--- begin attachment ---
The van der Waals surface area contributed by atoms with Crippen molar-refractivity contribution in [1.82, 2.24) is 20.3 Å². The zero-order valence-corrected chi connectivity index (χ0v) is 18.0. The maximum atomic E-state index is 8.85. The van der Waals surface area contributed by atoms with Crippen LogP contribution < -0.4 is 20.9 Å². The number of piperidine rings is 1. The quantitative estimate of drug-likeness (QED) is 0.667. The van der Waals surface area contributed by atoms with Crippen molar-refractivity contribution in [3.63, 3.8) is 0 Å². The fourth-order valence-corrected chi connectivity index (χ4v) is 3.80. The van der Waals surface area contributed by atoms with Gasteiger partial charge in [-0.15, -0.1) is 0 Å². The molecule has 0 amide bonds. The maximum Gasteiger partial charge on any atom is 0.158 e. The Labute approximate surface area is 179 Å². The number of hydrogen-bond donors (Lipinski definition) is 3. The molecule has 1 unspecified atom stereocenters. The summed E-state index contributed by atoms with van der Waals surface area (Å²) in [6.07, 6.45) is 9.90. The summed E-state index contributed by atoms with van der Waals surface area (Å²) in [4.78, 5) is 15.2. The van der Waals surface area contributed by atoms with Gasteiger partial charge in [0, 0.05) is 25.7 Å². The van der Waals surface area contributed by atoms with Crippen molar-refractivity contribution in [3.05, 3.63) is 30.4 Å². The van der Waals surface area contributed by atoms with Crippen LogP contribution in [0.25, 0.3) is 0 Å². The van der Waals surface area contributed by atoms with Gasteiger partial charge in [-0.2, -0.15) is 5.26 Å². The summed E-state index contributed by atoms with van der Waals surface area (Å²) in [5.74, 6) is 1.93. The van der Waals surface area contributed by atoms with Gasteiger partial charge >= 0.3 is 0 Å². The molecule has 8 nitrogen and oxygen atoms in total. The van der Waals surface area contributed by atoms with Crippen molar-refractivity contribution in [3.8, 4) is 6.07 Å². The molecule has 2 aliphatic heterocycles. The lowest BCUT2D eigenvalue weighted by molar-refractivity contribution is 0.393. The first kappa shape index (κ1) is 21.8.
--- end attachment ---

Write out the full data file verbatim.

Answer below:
The van der Waals surface area contributed by atoms with Crippen molar-refractivity contribution in [1.82, 2.24) is 20.3 Å². The zero-order valence-corrected chi connectivity index (χ0v) is 18.0. The maximum atomic E-state index is 8.85. The van der Waals surface area contributed by atoms with Crippen LogP contribution < -0.4 is 20.9 Å². The number of piperidine rings is 1. The quantitative estimate of drug-likeness (QED) is 0.667. The van der Waals surface area contributed by atoms with Crippen molar-refractivity contribution in [3.63, 3.8) is 0 Å². The fourth-order valence-corrected chi connectivity index (χ4v) is 3.80. The van der Waals surface area contributed by atoms with Gasteiger partial charge in [-0.15, -0.1) is 0 Å². The molecule has 0 amide bonds. The maximum Gasteiger partial charge on any atom is 0.158 e. The Labute approximate surface area is 179 Å². The number of hydrogen-bond donors (Lipinski definition) is 3. The molecule has 1 unspecified atom stereocenters. The summed E-state index contributed by atoms with van der Waals surface area (Å²) in [6.07, 6.45) is 9.90. The summed E-state index contributed by atoms with van der Waals surface area (Å²) in [4.78, 5) is 15.2. The van der Waals surface area contributed by atoms with Gasteiger partial charge in [0, 0.05) is 25.7 Å². The van der Waals surface area contributed by atoms with Crippen molar-refractivity contribution in [3.05, 3.63) is 30.4 Å². The van der Waals surface area contributed by atoms with Crippen LogP contribution in [0.25, 0.3) is 0 Å². The van der Waals surface area contributed by atoms with Gasteiger partial charge in [-0.2, -0.15) is 5.26 Å². The summed E-state index contributed by atoms with van der Waals surface area (Å²) in [5.74, 6) is 1.93. The van der Waals surface area contributed by atoms with Gasteiger partial charge >= 0.3 is 0 Å². The molecule has 8 nitrogen and oxygen atoms in total. The van der Waals surface area contributed by atoms with Crippen molar-refractivity contribution in [3.8, 4) is 6.07 Å². The molecule has 2 aliphatic heterocycles. The lowest BCUT2D eigenvalue weighted by molar-refractivity contribution is 0.393. The first kappa shape index (κ1) is 21.8.